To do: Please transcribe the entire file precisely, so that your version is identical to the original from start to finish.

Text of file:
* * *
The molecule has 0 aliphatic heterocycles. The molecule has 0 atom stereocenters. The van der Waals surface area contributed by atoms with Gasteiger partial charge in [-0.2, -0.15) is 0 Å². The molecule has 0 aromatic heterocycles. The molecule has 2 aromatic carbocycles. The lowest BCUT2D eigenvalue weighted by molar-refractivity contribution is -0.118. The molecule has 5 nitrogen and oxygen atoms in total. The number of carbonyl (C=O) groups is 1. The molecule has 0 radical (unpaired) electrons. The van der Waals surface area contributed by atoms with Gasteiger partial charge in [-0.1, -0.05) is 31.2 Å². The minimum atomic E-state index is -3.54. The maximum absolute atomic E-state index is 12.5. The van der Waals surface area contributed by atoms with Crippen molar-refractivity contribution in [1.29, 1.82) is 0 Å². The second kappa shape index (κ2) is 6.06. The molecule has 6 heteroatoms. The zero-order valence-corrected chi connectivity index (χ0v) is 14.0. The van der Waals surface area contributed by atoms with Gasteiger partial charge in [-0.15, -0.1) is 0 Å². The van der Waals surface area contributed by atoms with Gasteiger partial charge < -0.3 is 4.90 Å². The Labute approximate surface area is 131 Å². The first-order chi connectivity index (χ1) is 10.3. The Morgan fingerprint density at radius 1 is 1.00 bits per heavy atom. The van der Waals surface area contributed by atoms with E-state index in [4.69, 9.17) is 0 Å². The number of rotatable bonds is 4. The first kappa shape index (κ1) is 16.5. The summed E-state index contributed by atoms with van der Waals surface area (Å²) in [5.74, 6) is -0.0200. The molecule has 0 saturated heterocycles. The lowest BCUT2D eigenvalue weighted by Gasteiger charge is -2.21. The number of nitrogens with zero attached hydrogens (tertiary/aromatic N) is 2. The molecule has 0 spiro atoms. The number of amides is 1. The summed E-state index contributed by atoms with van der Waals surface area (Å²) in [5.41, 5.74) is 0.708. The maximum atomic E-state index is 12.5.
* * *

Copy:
The molecule has 0 aliphatic heterocycles. The molecule has 0 atom stereocenters. The van der Waals surface area contributed by atoms with Gasteiger partial charge in [-0.2, -0.15) is 0 Å². The molecule has 0 aromatic heterocycles. The molecule has 2 aromatic carbocycles. The lowest BCUT2D eigenvalue weighted by molar-refractivity contribution is -0.118. The molecule has 5 nitrogen and oxygen atoms in total. The number of carbonyl (C=O) groups is 1. The molecule has 0 radical (unpaired) electrons. The van der Waals surface area contributed by atoms with Gasteiger partial charge in [-0.1, -0.05) is 31.2 Å². The minimum atomic E-state index is -3.54. The maximum absolute atomic E-state index is 12.5. The van der Waals surface area contributed by atoms with Crippen molar-refractivity contribution in [1.29, 1.82) is 0 Å². The second kappa shape index (κ2) is 6.06. The molecule has 6 heteroatoms. The zero-order valence-corrected chi connectivity index (χ0v) is 14.0. The van der Waals surface area contributed by atoms with Gasteiger partial charge in [-0.15, -0.1) is 0 Å². The van der Waals surface area contributed by atoms with Gasteiger partial charge < -0.3 is 4.90 Å². The Labute approximate surface area is 131 Å². The first-order chi connectivity index (χ1) is 10.3. The Morgan fingerprint density at radius 1 is 1.00 bits per heavy atom. The van der Waals surface area contributed by atoms with E-state index in [4.69, 9.17) is 0 Å². The number of rotatable bonds is 4. The first kappa shape index (κ1) is 16.5. The summed E-state index contributed by atoms with van der Waals surface area (Å²) in [5.74, 6) is -0.0200. The molecule has 0 saturated heterocycles. The lowest BCUT2D eigenvalue weighted by Gasteiger charge is -2.21. The number of nitrogens with zero attached hydrogens (tertiary/aromatic N) is 2. The molecule has 0 spiro atoms. The number of amides is 1. The summed E-state index contributed by atoms with van der Waals surface area (Å²) in [5.41, 5.74) is 0.708. The maximum atomic E-state index is 12.5.